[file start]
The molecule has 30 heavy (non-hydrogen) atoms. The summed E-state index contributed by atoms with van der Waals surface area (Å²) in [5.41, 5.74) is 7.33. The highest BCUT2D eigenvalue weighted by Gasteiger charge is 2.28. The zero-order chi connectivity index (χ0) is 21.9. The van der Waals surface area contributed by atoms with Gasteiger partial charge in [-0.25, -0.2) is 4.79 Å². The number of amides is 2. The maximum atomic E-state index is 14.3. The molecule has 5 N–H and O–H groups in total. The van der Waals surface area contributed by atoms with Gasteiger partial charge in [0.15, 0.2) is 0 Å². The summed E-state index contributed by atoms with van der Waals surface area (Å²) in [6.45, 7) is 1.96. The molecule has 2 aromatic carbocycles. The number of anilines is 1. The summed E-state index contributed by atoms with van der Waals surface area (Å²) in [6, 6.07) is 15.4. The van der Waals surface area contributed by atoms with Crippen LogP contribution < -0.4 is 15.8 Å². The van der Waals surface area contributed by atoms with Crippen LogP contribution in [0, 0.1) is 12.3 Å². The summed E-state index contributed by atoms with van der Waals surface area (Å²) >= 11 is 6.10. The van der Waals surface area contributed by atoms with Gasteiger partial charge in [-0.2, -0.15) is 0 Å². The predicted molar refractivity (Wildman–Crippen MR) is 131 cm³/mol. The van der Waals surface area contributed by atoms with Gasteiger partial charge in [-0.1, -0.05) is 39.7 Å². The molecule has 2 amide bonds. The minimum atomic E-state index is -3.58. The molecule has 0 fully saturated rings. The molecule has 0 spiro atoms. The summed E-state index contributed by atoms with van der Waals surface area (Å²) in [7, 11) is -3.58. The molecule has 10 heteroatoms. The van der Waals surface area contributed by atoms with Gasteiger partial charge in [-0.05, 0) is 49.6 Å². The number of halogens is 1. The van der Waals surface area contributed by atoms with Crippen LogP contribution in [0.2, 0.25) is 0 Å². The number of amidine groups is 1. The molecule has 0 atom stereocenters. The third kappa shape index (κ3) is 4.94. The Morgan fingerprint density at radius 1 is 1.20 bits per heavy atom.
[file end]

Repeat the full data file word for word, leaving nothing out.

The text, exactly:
The molecule has 30 heavy (non-hydrogen) atoms. The summed E-state index contributed by atoms with van der Waals surface area (Å²) in [5.41, 5.74) is 7.33. The highest BCUT2D eigenvalue weighted by Gasteiger charge is 2.28. The zero-order chi connectivity index (χ0) is 21.9. The van der Waals surface area contributed by atoms with Gasteiger partial charge in [-0.25, -0.2) is 4.79 Å². The number of amides is 2. The maximum atomic E-state index is 14.3. The molecule has 5 N–H and O–H groups in total. The van der Waals surface area contributed by atoms with Gasteiger partial charge in [0.15, 0.2) is 0 Å². The summed E-state index contributed by atoms with van der Waals surface area (Å²) in [6.45, 7) is 1.96. The molecule has 2 aromatic carbocycles. The number of anilines is 1. The summed E-state index contributed by atoms with van der Waals surface area (Å²) in [6, 6.07) is 15.4. The van der Waals surface area contributed by atoms with Crippen LogP contribution < -0.4 is 15.8 Å². The van der Waals surface area contributed by atoms with Crippen LogP contribution in [0, 0.1) is 12.3 Å². The summed E-state index contributed by atoms with van der Waals surface area (Å²) >= 11 is 6.10. The van der Waals surface area contributed by atoms with Gasteiger partial charge in [-0.2, -0.15) is 0 Å². The predicted molar refractivity (Wildman–Crippen MR) is 131 cm³/mol. The van der Waals surface area contributed by atoms with Gasteiger partial charge in [-0.1, -0.05) is 39.7 Å². The molecule has 2 amide bonds. The minimum atomic E-state index is -3.58. The molecule has 0 fully saturated rings. The molecule has 0 spiro atoms. The summed E-state index contributed by atoms with van der Waals surface area (Å²) in [7, 11) is -3.58. The molecule has 10 heteroatoms. The van der Waals surface area contributed by atoms with Gasteiger partial charge in [-0.05, 0) is 49.6 Å². The number of halogens is 1. The van der Waals surface area contributed by atoms with Crippen LogP contribution in [0.2, 0.25) is 0 Å². The number of amidine groups is 1. The molecule has 0 atom stereocenters. The third kappa shape index (κ3) is 4.94. The Morgan fingerprint density at radius 1 is 1.20 bits per heavy atom.